“Financially, I’d say it was as a wash. It definitely gives us more flexibility,” he said.
But he and Salem Administrator Dave Milz said the changes have been hard on staff at the same time they have taken on bigger workloads because of staffing cuts and new state initiatives on curriculum and testing standards.
“We’re being asked to do more with fewer people, and those fewer people are having to do more work while being paid less,” Milz said. “That’s obviously been hard on educator morale. ... I think people feel like they are walking around with targets on their backs.”
Riverview School Administrator John Gendron said while Act 10 allowed the district to require teachers to contribute toward the cost of health care, he feels a change in the health service plan and provider could have been negotiated without Act 10.
“I think the contribution part of the changes we have made here is definitely attributed to Act 10,” Gendron said. “Our district was exploring the plan design and carrier change, and I believe we would have been able to accomplish that regardless of Act 10.”
Like many districts, Riverview moved to a high-deductible plan.
Central High School made more gradual changes in its benefit plan, asking teachers to pay 6 percent of their health insurance premium last school year, rather than the 12.6 percent allowed under Act 10.
Administrator Scott Pierce said his board “wanted to keep the pain as minimal as possible” while still “using the tools that were there” to lower costs.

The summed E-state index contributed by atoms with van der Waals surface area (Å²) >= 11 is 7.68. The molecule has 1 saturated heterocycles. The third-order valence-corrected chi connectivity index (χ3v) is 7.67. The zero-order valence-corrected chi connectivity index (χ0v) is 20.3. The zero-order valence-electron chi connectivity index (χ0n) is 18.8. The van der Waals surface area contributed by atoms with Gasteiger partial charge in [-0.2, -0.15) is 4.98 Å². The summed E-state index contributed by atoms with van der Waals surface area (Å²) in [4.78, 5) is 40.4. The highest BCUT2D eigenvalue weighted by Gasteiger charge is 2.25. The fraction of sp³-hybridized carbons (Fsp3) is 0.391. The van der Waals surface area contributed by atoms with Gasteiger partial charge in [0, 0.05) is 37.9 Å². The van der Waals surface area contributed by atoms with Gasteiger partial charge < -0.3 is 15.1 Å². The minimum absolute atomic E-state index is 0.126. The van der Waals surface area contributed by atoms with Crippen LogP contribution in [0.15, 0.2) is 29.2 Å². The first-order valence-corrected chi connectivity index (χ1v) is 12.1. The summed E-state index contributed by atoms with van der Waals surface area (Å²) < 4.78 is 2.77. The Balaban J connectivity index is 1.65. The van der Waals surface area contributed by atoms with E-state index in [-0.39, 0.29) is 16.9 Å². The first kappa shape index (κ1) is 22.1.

“I think it’s working out well for us as a district. Obviously it’s the first year, so it’s a hit on (the teachers) regardless,” he said. “For us, Act 10 is working for us. We took advantage of it, and it’s been very helpful to us.”
At Wilmot High School, with the elimination of the union contract, the district joined Paris in eliminating post-retirement benefits.
Most districts saw double-digit decreases in the overall cost of benefits. At Wilmot, however, the cost of benefits overall rose 5.8 percent from 2011to 2012 because of a one-time cost.
“There was a buyout of post-employment benefits,” Administrator Dan Kopp explained.
The district had $3 million to $4 million of unfunded post-employment benefits. It was able to reduce that through an $800,000 buyout. This inflated the cost of benefits now, but will save the district a significant amount of money in the long run, he said.
While the cost of benefits increased overall for Wilmot as a result of the buyout, the cost of health insurance and retirement contributions decreased.
Kopp worries about the long-term impact of Act 10.
“For the last two years, public school teachers have been vilified by many in this state. I stand by the fact that the faculty and staff of Wilmot High School are the best they have ever been and are working harder now than ever, yet some outside of education do not recognize the effort and success the educators are currently displaying,” Kopp wrote in an email.
“Additionally, I am fearful of how many people who may have been excellent teachers have turned away from the profession due to the treatment public educators have incurred.
“Honestly, we may not see the real results of this for five to 10 years when the quality of education has decreased because potential educators no longer want to pursue education as a career and our current teachers become disenchanted due to the pressure they are under.”
Next: How Act 10 affected Kenosha Unified and three specific county school districts.